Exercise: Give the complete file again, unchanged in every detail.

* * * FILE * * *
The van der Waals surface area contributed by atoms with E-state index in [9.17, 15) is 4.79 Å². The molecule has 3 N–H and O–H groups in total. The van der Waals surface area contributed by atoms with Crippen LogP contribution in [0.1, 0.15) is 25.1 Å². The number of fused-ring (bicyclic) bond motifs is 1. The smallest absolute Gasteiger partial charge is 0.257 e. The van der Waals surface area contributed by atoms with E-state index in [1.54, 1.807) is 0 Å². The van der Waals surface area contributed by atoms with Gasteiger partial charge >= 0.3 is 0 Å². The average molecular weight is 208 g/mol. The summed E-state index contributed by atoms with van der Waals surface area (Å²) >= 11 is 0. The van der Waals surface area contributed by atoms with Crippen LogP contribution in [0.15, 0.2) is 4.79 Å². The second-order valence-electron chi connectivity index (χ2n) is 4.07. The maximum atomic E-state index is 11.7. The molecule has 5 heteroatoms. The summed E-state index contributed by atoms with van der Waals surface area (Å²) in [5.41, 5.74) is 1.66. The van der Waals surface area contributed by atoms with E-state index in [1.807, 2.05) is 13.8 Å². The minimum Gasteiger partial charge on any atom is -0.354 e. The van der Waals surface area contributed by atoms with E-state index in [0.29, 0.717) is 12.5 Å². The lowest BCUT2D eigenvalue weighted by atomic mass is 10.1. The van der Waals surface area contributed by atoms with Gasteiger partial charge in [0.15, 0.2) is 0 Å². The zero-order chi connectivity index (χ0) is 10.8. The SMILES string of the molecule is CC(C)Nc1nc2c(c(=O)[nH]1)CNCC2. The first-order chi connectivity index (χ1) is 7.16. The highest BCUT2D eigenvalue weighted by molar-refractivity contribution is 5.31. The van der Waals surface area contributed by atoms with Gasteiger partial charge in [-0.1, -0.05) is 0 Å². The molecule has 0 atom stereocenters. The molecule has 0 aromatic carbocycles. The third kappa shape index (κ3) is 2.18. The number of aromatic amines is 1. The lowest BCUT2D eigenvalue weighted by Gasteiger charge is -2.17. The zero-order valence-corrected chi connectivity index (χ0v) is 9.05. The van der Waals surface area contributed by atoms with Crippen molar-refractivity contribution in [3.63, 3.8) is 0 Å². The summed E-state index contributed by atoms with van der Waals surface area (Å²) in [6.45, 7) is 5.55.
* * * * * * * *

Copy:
The van der Waals surface area contributed by atoms with E-state index in [9.17, 15) is 4.79 Å². The molecule has 3 N–H and O–H groups in total. The van der Waals surface area contributed by atoms with Crippen LogP contribution in [0.1, 0.15) is 25.1 Å². The number of fused-ring (bicyclic) bond motifs is 1. The smallest absolute Gasteiger partial charge is 0.257 e. The van der Waals surface area contributed by atoms with E-state index in [1.54, 1.807) is 0 Å². The van der Waals surface area contributed by atoms with Gasteiger partial charge >= 0.3 is 0 Å². The average molecular weight is 208 g/mol. The summed E-state index contributed by atoms with van der Waals surface area (Å²) >= 11 is 0. The van der Waals surface area contributed by atoms with Crippen LogP contribution in [0.15, 0.2) is 4.79 Å². The second-order valence-electron chi connectivity index (χ2n) is 4.07. The maximum atomic E-state index is 11.7. The molecule has 5 heteroatoms. The summed E-state index contributed by atoms with van der Waals surface area (Å²) in [5.41, 5.74) is 1.66. The van der Waals surface area contributed by atoms with E-state index in [1.807, 2.05) is 13.8 Å². The minimum Gasteiger partial charge on any atom is -0.354 e. The van der Waals surface area contributed by atoms with E-state index in [0.29, 0.717) is 12.5 Å². The lowest BCUT2D eigenvalue weighted by atomic mass is 10.1. The van der Waals surface area contributed by atoms with Gasteiger partial charge in [0.15, 0.2) is 0 Å². The zero-order chi connectivity index (χ0) is 10.8. The SMILES string of the molecule is CC(C)Nc1nc2c(c(=O)[nH]1)CNCC2. The first-order chi connectivity index (χ1) is 7.16. The highest BCUT2D eigenvalue weighted by molar-refractivity contribution is 5.31. The van der Waals surface area contributed by atoms with Gasteiger partial charge in [-0.1, -0.05) is 0 Å². The molecule has 0 atom stereocenters. The molecule has 0 aromatic carbocycles. The third kappa shape index (κ3) is 2.18. The number of aromatic amines is 1. The lowest BCUT2D eigenvalue weighted by Gasteiger charge is -2.17. The zero-order valence-corrected chi connectivity index (χ0v) is 9.05. The van der Waals surface area contributed by atoms with Crippen molar-refractivity contribution in [3.63, 3.8) is 0 Å². The summed E-state index contributed by atoms with van der Waals surface area (Å²) in [6.45, 7) is 5.55.